The US Court of Appeals for the Tenth Circuit on Friday upheld a district’s court decision to block the city of Fort Collins, Colorado, from enforcing a ban on public topless nudity for women.
Fort Collins city council passed an ordinance in 2015 stating:
No female who is ten (10) years of age or older shall knowingly appear in any public place with her breast exposed below the top of the areola and nipple while located: (1) In a public right-of-way, in a natural area, recreation area or trail, or recreation center, in a public building, in a public square, or while located in any other public place.
Plaintiffs from the “Free the Nipple” organization challenged the city’s ban on grounds of free speech and Equal Protection clause violations. The district court found that the “topless protests” under the guise of free speech did not constitute protected speech under the First Amendment, but still ruled on the Equal Protection claims.
The appeals court reasoned that the female-only topless ban was a gender based classification allowing men to appear topless in public while the ordinance would criminalize women who did the same. The plaintiffs alleged that the city’s reliance on the physical differences between male and female bodies were not drawn from legal distinctions, but from the negative stereotypes that sexualize women’s bodies.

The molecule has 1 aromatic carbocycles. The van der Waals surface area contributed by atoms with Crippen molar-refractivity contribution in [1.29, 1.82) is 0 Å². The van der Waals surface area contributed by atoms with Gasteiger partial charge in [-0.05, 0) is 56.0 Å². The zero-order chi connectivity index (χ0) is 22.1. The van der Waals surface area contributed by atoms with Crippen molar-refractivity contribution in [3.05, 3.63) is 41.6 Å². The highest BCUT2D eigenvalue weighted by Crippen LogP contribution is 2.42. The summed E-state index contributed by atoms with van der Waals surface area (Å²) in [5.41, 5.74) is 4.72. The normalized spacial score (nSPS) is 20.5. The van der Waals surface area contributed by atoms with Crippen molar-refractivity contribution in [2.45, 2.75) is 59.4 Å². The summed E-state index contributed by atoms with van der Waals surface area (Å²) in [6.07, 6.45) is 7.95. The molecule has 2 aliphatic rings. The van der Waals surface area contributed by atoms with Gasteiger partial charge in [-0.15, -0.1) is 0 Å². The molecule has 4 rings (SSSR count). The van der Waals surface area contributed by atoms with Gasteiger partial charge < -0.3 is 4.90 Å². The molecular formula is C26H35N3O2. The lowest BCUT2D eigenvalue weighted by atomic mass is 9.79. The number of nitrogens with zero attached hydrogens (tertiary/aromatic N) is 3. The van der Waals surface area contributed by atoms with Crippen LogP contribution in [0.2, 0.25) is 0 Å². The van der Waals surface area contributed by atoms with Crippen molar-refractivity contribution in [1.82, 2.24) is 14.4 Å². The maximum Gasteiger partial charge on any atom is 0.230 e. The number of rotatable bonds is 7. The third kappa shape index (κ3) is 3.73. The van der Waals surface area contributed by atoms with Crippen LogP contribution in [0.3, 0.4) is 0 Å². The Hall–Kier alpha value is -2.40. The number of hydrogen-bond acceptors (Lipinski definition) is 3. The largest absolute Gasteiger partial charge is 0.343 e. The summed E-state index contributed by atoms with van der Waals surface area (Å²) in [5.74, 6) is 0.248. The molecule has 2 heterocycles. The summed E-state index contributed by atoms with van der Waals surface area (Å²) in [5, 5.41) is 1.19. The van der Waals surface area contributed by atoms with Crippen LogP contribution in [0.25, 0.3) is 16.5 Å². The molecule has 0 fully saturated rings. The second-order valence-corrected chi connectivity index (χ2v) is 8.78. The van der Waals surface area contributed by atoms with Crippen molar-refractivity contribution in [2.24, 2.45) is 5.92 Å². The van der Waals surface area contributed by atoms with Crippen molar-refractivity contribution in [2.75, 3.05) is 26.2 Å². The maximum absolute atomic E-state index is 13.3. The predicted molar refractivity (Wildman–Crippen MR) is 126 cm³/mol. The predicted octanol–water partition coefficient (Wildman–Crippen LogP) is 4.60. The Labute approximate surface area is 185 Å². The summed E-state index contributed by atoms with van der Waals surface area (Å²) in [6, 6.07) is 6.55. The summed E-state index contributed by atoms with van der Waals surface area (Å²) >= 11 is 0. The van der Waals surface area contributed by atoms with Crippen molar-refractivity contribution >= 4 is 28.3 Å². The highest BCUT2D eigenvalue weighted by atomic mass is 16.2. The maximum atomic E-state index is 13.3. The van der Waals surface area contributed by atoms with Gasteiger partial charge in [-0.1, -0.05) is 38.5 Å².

The city also alleged that the ordinance was meant to protect children and traffic safety, but ordinances allowing for topless protests in neighboring cities failed to show any substantive evidence that exposure disrupts public interests. Again the courts conclude that “enacting the public-nudity ordinance had less to do with the City’s professed objectives and more to do with the sex-object stereotype that the district court described.”
The appeals court reached the opposite conclusion of the New Hampshire Supreme Court, which ruled last week that a topless ban did not violate the Equal Protection Clause.